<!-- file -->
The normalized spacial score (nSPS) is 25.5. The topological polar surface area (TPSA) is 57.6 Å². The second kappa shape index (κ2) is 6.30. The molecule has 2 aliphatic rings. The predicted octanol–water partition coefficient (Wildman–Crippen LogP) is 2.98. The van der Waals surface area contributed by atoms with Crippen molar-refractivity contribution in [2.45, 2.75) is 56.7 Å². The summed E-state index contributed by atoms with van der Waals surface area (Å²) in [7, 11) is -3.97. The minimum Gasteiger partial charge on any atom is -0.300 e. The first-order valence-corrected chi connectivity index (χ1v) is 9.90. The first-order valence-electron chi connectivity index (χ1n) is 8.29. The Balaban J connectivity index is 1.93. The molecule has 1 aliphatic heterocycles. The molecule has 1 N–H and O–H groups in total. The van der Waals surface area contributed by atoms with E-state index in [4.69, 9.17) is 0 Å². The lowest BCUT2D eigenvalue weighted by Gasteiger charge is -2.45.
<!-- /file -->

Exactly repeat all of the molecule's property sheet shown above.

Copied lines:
The normalized spacial score (nSPS) is 25.5. The topological polar surface area (TPSA) is 57.6 Å². The second kappa shape index (κ2) is 6.30. The molecule has 2 aliphatic rings. The predicted octanol–water partition coefficient (Wildman–Crippen LogP) is 2.98. The van der Waals surface area contributed by atoms with Crippen molar-refractivity contribution in [2.45, 2.75) is 56.7 Å². The summed E-state index contributed by atoms with van der Waals surface area (Å²) in [7, 11) is -3.97. The minimum Gasteiger partial charge on any atom is -0.300 e. The first-order valence-corrected chi connectivity index (χ1v) is 9.90. The first-order valence-electron chi connectivity index (χ1n) is 8.29. The Balaban J connectivity index is 1.93. The molecule has 1 aliphatic heterocycles. The molecule has 1 N–H and O–H groups in total. The van der Waals surface area contributed by atoms with E-state index in [4.69, 9.17) is 0 Å². The lowest BCUT2D eigenvalue weighted by Gasteiger charge is -2.45.